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Orioles rumors: Baltimore still in contact with Ervin Santana

The O's could be in the market for another high volatility arm.

Jamie Squire

The Baltimore Orioles already bolstered their rotation this week by signing Ubaldo Jimenez to a $50 million contract, but that hasn't kept the club from remaining in contact with the market's other coveted starter, Ervin Santana. The O's have "maintained dialogue" with Santana in the days since bringing Jimenez into the fold, per Jon Heyman of CBS Sports.

In addition to the Orioles, the 31-year-old Santana has drawn interest from a small army of other clubs in the past week or so, including the Indians, Mariners, Rockies, Royals, and Blue Jays. Toronto has all but dropped out of the running over the last couple of days, but everyone else still appears to be involved.

Santana was stellar for the Kansas City Royals in 2013 -- 3.24 ERA (3.93 FIP) in 211 innings -- but his up-and-down past combined with the qualifying offer have worked together to make him this offseason's Kyle Lohse. Given that his market is growing, it's unlikely that he'll remain unsigned through Opening Day, but you get the feeling that teams are having a hard time ignoring the fact that Santana is just a year removed from an atrocious -1.3 WAR season.

Santana isn't the only free agent burdened with draft pick compensation that Baltimore has been linked to recently: the club has also shown interest in Kendrys Morales and Nelson Cruz. Which of the three they end up going after depends on myriad factors, but it all essentially boils down to how they value the second-round pick (55th overall) and the accompanying slot money they'd have to give up. Is it more worthwhile to surrender that pick for defensive liabilities who will (hopefully) bolster the offense a bit, or for a volatile starting pitcher who will no doubt struggle with home runs in slugger-friendly Camden Yards?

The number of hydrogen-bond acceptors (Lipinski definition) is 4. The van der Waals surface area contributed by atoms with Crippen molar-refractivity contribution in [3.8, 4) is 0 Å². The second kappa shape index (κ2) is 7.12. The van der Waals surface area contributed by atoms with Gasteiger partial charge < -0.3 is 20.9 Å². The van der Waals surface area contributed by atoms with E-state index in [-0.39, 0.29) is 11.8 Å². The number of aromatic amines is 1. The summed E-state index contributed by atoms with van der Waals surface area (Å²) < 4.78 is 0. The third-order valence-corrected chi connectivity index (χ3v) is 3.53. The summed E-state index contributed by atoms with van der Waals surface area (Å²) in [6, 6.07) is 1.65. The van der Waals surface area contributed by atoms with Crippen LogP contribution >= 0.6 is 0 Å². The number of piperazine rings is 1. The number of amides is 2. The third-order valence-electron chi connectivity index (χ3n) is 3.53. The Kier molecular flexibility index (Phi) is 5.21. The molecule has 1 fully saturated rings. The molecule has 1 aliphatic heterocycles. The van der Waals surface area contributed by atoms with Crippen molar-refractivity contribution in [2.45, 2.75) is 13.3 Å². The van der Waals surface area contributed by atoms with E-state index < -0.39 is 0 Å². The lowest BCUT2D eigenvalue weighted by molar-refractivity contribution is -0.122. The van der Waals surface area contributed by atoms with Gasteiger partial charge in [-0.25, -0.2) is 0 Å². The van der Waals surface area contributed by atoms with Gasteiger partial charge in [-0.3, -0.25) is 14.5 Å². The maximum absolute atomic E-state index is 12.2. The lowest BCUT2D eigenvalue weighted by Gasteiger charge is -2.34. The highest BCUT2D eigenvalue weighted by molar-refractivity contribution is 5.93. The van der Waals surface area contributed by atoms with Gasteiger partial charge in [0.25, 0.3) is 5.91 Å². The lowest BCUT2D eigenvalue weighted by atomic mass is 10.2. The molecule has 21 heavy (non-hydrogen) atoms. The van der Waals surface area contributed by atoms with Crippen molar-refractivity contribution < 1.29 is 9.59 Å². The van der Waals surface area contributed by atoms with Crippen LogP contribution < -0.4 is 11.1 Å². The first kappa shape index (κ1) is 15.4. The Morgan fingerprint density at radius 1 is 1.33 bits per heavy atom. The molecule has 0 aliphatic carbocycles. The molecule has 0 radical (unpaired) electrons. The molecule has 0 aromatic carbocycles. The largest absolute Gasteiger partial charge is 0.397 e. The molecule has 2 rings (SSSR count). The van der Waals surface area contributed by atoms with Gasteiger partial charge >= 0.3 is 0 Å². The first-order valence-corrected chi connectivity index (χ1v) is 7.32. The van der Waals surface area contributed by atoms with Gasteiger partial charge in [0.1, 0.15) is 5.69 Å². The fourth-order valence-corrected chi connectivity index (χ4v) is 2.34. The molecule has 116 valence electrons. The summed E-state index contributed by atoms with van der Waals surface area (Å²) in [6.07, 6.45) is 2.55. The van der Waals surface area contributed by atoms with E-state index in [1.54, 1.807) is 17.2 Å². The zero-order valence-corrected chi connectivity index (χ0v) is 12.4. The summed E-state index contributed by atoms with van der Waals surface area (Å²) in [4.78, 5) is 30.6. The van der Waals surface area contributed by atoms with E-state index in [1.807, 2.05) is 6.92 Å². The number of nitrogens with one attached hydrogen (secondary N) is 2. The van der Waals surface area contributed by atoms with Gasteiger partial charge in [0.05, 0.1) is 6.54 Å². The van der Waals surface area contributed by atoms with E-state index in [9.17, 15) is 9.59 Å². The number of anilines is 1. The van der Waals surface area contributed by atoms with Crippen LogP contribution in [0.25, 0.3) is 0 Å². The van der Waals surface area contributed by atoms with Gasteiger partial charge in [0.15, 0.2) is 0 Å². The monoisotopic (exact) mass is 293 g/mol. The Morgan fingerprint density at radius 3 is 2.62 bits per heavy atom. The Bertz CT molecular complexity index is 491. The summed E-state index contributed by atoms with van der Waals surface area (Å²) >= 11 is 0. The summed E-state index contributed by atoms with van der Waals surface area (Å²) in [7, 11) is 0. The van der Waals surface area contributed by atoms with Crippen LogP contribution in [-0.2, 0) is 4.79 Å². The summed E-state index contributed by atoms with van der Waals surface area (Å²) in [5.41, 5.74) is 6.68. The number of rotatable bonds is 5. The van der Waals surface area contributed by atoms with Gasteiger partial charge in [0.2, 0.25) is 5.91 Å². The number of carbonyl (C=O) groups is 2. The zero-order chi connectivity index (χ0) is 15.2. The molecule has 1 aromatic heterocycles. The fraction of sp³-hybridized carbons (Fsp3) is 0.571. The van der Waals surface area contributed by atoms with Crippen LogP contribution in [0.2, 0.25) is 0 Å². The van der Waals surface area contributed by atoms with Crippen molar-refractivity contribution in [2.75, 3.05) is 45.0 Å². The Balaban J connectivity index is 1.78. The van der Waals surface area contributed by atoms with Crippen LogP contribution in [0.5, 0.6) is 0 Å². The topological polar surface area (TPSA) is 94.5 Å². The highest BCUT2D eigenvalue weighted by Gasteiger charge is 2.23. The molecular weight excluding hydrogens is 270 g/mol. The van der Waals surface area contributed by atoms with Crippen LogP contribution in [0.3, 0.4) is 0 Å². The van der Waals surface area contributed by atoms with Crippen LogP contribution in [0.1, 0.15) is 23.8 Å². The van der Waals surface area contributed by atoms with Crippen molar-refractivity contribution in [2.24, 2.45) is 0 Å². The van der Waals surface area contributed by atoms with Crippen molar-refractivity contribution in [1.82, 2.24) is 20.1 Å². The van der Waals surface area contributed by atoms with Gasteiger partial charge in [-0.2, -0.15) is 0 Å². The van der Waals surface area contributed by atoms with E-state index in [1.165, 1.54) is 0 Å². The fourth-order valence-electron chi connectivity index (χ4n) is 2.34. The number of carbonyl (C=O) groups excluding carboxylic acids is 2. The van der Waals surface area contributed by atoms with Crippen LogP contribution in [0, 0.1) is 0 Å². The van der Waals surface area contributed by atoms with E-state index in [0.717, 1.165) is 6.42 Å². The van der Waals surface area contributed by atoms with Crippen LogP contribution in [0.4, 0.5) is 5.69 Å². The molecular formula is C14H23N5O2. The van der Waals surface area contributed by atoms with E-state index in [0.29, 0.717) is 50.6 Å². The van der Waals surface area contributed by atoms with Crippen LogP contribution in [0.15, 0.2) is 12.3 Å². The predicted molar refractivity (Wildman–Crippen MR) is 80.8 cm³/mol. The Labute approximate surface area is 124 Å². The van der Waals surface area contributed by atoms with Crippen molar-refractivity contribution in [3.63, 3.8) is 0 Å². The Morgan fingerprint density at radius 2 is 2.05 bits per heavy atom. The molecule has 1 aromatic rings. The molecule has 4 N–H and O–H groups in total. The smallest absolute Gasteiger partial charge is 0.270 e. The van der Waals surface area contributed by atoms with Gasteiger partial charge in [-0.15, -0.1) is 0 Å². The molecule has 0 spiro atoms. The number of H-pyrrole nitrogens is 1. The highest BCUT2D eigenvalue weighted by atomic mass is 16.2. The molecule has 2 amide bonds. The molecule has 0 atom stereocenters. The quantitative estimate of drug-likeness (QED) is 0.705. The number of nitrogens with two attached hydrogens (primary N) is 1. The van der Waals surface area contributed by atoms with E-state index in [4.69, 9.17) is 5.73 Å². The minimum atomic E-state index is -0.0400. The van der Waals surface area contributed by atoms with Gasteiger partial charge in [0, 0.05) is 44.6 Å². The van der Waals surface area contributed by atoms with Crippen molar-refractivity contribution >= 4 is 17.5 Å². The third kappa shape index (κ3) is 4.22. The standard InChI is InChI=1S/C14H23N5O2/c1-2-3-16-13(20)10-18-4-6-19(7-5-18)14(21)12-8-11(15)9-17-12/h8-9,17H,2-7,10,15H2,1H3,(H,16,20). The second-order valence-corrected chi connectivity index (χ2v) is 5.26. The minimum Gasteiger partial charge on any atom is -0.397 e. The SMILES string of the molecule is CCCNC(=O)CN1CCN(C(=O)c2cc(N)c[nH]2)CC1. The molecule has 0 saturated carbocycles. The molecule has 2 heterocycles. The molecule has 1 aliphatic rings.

Santana's asking price was through the roof -- i.e. nine figures -- when the offseason started, but that number has come down considerably as the winter's worn on. Both Jimenez and Matt Garza inked four-year, $50 million deals, so it seems unlikely that Santana would be able hold out for anything more than that. Heyman notes that Santana is seeking a deal "in that neighborhood, if not more," so who knows at this point.

The Orioles rotation, as it currently stands, is some combination of Jimenez, Chris Tillman, Miguel Gonzalez, Wei-Yin Chen, and Bud Norris. The addition of Santana certainly wouldn't hurt things from a performance standpoint -- it'd likely push Norris to the bullpen, where he could avoid the times-through-the-order penalty that kills him as a starter -- but it could complicate things when/if top prospects Kevin Gausman, Dylan Bundy, and/or Eduardo Rodriguez push their way into the picture. And who knows what the club plans to do with Yoon Suk-Min.

Baltimore's gauntlet of a division has not been friendly to Santana in his nine years of big-league ball. The right-hander owns a collective 5.36 ERA and 1.3 HR/9 over 240 innings in AL East parks, including a 6.38 ERA in seven starts at Camden. Small sample size caveats abound here, naturally, but those numbers can't just be ignored.